The climactic "Van Gogh 101" speech was every bit as bad as the "good things" speech was, er, good, and even The Fantastic Bill Nighy couldn't pull it off convincingly. Nice bow-tie, though. What else? I like that they tackled the issue of depression, but some of it was done in a kind of ham-handed, speechifying way, especially compared to things like the natural treatment of the kid with dyslexia a couple of weeks ago. It skirted round the edge of the problematic "mental health issues = artistic (or real) superpowers" trope a couple of times, too.

Oh, but to end on a high note, the seeing-invisible-aliens device was great, and the snazzy identity-revealing thingy, and of COURSE the typewriter is a printer. That can do photos. So much love for the Professor Branestawm TARDIS. (Mustard!)

I can't give things ratings any more. TV is like politics or sexuality - the deeper you look into it, the more you see you need some kind of three-dimensional hyper-linked Venn-diagram-cum-flow-chart rather than a simple sliding scale. I will rate using a system of florid analogies, instead: this episode was like watching a satellite view of the world on a cloudy day. Everything is perpetually shifting and sometimes all you can see is a carpet of grey, but other times you can see amazing shapes in the clouds, and now and again the skies will clear and the stunning potential of your view is realised. And it's worth all the time you spent staring at grey.

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Comments

( 12 comments — Comment )
momentsmusicaux
Jun. 6th, 2010 10:05 am (UTC)
I quite liked it. But then bits of the dialogue were obscured by baby babbling, so maybe I missed the clunkier bits.

We've already had the 'genius can see other things' thing with Shakespeare, so it didn't feel too strange having it again here.
pickwick
Jun. 6th, 2010 12:20 pm (UTC)
True. The celeb historicals are starting to get a bit stale, maybe, because there are essential similarities between them all - but I do generally like them anyway!
marrog
Jun. 6th, 2010 10:18 am (UTC)
Yay, the reviews are back!

I won't comment yet as I've yet to see the episode though.
pickwick
Jun. 6th, 2010 02:35 pm (UTC)
Well, the review is back, anyway! No, I will try and review the last three, anyway.
rhionnach
Jun. 6th, 2010 10:58 am (UTC)
I was well confused by the announcement over the titles at the end about "if you've been affected by any of the issues in this episode etc". I was wondering why I would be so affected by a giant invisible fierce parrot that I would want to call someone about it. The depression issue didn't come over all that strongly to me.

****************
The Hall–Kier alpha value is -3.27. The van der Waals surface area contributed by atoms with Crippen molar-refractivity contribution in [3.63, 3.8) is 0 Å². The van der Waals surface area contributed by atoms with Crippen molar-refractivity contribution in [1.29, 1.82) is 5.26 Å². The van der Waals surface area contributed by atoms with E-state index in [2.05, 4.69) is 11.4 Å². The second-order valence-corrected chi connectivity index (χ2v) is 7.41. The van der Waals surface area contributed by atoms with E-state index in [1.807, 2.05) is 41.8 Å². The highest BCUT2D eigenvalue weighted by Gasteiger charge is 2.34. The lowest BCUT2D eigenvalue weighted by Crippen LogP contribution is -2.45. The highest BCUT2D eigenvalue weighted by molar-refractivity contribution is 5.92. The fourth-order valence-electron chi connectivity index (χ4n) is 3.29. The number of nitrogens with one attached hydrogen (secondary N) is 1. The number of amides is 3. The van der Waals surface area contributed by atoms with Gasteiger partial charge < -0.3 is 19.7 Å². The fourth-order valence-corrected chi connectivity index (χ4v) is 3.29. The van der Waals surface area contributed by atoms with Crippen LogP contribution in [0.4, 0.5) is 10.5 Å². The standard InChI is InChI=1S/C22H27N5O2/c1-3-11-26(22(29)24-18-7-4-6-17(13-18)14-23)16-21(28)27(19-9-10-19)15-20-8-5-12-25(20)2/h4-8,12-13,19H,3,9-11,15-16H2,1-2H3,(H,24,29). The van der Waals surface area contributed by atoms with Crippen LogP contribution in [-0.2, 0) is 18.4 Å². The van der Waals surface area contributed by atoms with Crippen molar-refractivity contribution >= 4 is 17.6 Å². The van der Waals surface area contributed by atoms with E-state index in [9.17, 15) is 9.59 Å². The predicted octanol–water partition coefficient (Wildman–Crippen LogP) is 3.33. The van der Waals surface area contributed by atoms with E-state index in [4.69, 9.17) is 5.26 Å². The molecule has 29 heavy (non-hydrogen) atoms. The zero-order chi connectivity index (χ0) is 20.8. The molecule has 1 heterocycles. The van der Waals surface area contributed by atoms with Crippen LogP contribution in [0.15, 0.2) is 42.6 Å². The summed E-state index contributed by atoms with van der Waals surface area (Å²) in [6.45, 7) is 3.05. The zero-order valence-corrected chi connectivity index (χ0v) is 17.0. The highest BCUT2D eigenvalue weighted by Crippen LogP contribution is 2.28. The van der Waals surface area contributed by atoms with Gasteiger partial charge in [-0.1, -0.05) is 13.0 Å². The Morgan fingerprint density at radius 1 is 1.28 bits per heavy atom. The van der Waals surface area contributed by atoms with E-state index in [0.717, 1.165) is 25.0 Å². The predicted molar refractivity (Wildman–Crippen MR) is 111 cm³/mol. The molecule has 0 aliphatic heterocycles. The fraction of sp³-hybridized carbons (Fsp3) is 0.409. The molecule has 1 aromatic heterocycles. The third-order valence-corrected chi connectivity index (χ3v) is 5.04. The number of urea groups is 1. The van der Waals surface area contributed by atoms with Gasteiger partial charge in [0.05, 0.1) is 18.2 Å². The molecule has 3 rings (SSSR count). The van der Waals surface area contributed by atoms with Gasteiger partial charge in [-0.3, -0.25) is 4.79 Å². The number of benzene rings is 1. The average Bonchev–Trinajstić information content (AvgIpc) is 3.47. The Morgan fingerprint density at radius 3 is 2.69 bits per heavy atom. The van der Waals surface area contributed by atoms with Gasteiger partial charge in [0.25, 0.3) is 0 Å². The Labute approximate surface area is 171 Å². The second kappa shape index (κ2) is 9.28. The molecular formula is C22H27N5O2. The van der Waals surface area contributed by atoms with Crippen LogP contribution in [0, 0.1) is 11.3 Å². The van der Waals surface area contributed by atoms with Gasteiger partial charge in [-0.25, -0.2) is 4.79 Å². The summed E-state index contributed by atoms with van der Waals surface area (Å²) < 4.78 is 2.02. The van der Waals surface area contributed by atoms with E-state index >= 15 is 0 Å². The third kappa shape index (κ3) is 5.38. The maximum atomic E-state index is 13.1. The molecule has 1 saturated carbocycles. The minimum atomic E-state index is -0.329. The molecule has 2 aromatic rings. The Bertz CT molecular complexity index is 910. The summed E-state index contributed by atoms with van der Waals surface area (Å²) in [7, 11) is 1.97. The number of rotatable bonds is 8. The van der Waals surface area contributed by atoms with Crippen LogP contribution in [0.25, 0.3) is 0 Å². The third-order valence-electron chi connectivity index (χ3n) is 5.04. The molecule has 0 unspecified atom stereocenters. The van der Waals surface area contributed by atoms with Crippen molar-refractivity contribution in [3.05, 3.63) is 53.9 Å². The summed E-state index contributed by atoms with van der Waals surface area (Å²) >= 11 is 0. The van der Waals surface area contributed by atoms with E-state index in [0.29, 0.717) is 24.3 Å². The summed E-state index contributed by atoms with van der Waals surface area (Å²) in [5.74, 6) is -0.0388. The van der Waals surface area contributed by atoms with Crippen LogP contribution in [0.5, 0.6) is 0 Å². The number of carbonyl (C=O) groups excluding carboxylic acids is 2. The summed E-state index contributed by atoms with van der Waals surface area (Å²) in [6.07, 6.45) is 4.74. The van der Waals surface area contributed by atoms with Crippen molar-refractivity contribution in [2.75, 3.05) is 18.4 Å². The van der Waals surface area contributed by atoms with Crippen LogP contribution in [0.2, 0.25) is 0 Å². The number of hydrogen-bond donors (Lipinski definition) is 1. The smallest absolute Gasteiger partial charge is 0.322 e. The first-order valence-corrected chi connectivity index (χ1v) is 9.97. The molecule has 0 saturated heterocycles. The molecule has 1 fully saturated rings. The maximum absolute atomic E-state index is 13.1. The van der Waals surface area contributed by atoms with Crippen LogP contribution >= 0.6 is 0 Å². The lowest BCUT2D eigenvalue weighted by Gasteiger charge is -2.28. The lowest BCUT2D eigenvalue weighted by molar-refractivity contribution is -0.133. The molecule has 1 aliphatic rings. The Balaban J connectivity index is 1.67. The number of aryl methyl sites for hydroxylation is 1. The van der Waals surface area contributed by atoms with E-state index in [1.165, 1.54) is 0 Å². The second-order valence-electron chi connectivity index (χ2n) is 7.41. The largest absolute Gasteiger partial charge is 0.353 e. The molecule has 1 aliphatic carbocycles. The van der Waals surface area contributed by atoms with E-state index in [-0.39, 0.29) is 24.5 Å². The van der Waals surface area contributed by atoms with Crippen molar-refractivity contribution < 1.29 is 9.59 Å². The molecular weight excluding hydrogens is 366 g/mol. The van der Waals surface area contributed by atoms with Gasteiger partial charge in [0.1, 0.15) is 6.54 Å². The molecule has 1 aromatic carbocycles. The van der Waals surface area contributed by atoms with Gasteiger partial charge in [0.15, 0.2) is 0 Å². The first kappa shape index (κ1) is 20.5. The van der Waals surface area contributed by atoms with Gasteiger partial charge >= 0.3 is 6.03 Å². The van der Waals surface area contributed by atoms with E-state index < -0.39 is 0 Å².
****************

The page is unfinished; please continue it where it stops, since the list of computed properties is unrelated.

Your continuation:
pickwick
Jun. 6th, 2010 12:27 pm (UTC)
Heh, I didn't see it - I'd turned it off by then - but somebody else mentioned that too.
dakegra
Jun. 6th, 2010 01:43 pm (UTC)
I can't give things ratings any more. TV is like politics or sexuality - the deeper you look into it, the more you see you need some kind of three-dimensional hyper-linked Venn-diagram-cum-flow-chart rather than a simple sliding scale. I will rate using a system of florid analogies, instead: this episode was like watching a satellite view of the world on a cloudy day. Everything is perpetually shifting and sometimes all you can see is a carpet of grey, but other times you can see amazing shapes in the clouds, and now and again the skies will clear and the stunning potential of your view is realised. And it's worth all the time you spent staring at grey.


This is awesome. Best 'marks out of ten' ever.
pickwick
Jun. 6th, 2010 02:34 pm (UTC)
Thank you! Cloud metaphors for the win ;)
(Deleted comment)
pickwick
Jun. 6th, 2010 02:36 pm (UTC)
Wow, thank you! ~blush~ And of course it's OK to friend, though I've been posting less and less lately...I am going to keep reviewing though.
arborophile
Jun. 6th, 2010 02:29 pm (UTC)
I was very relieved at it not ended in complete gushy Richard Curtiss style..though did wonder about wisdom of taking someone that unwell in a fragile state to future, could have set him off! Though they were brave in bringing mention of suicide to a family show! :)
pickwick
Jun. 6th, 2010 02:37 pm (UTC)
Yes, I liked the non-happy-ending, and yes, I meant to say that I was glad they didn't skirt round the issue of suicide!
sudge
Jun. 9th, 2010 11:49 am (UTC)
Well, it wasn't as bad as Gregor would have you think...
( 12 comments — Comment )